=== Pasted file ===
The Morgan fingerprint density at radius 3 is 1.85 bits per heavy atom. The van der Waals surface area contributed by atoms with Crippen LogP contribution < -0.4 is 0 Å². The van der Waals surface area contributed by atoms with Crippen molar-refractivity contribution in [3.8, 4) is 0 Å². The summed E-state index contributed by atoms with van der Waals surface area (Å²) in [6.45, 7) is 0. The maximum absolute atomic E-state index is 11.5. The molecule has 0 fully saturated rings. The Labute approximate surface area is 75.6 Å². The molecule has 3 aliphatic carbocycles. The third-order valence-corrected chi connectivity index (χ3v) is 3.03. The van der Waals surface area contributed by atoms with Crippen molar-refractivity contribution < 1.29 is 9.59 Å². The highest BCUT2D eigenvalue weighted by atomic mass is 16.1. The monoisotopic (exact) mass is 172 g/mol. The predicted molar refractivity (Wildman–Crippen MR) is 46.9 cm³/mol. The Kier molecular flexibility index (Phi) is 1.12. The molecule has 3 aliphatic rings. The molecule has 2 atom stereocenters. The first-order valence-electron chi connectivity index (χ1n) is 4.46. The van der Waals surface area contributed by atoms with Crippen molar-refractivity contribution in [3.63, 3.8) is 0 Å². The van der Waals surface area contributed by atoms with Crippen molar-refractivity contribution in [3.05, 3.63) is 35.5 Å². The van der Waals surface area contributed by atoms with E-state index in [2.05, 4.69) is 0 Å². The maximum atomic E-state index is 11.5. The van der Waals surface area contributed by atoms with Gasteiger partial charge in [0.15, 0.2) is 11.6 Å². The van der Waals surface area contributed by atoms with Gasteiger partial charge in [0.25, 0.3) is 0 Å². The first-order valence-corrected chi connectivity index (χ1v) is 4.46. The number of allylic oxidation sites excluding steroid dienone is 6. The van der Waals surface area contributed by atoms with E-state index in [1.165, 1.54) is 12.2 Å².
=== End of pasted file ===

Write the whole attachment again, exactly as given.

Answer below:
The Morgan fingerprint density at radius 3 is 1.85 bits per heavy atom. The van der Waals surface area contributed by atoms with Crippen LogP contribution < -0.4 is 0 Å². The van der Waals surface area contributed by atoms with Crippen molar-refractivity contribution in [3.8, 4) is 0 Å². The summed E-state index contributed by atoms with van der Waals surface area (Å²) in [6.45, 7) is 0. The maximum absolute atomic E-state index is 11.5. The molecule has 0 fully saturated rings. The Labute approximate surface area is 75.6 Å². The molecule has 3 aliphatic carbocycles. The third-order valence-corrected chi connectivity index (χ3v) is 3.03. The van der Waals surface area contributed by atoms with Crippen molar-refractivity contribution < 1.29 is 9.59 Å². The highest BCUT2D eigenvalue weighted by atomic mass is 16.1. The monoisotopic (exact) mass is 172 g/mol. The predicted molar refractivity (Wildman–Crippen MR) is 46.9 cm³/mol. The Kier molecular flexibility index (Phi) is 1.12. The molecule has 3 aliphatic rings. The molecule has 2 atom stereocenters. The first-order valence-electron chi connectivity index (χ1n) is 4.46. The van der Waals surface area contributed by atoms with Crippen molar-refractivity contribution in [3.63, 3.8) is 0 Å². The van der Waals surface area contributed by atoms with Crippen molar-refractivity contribution in [3.05, 3.63) is 35.5 Å². The van der Waals surface area contributed by atoms with E-state index in [2.05, 4.69) is 0 Å². The maximum atomic E-state index is 11.5. The van der Waals surface area contributed by atoms with Gasteiger partial charge in [0.15, 0.2) is 11.6 Å². The van der Waals surface area contributed by atoms with Gasteiger partial charge in [0.25, 0.3) is 0 Å². The first-order valence-corrected chi connectivity index (χ1v) is 4.46. The number of allylic oxidation sites excluding steroid dienone is 6. The van der Waals surface area contributed by atoms with E-state index in [1.165, 1.54) is 12.2 Å².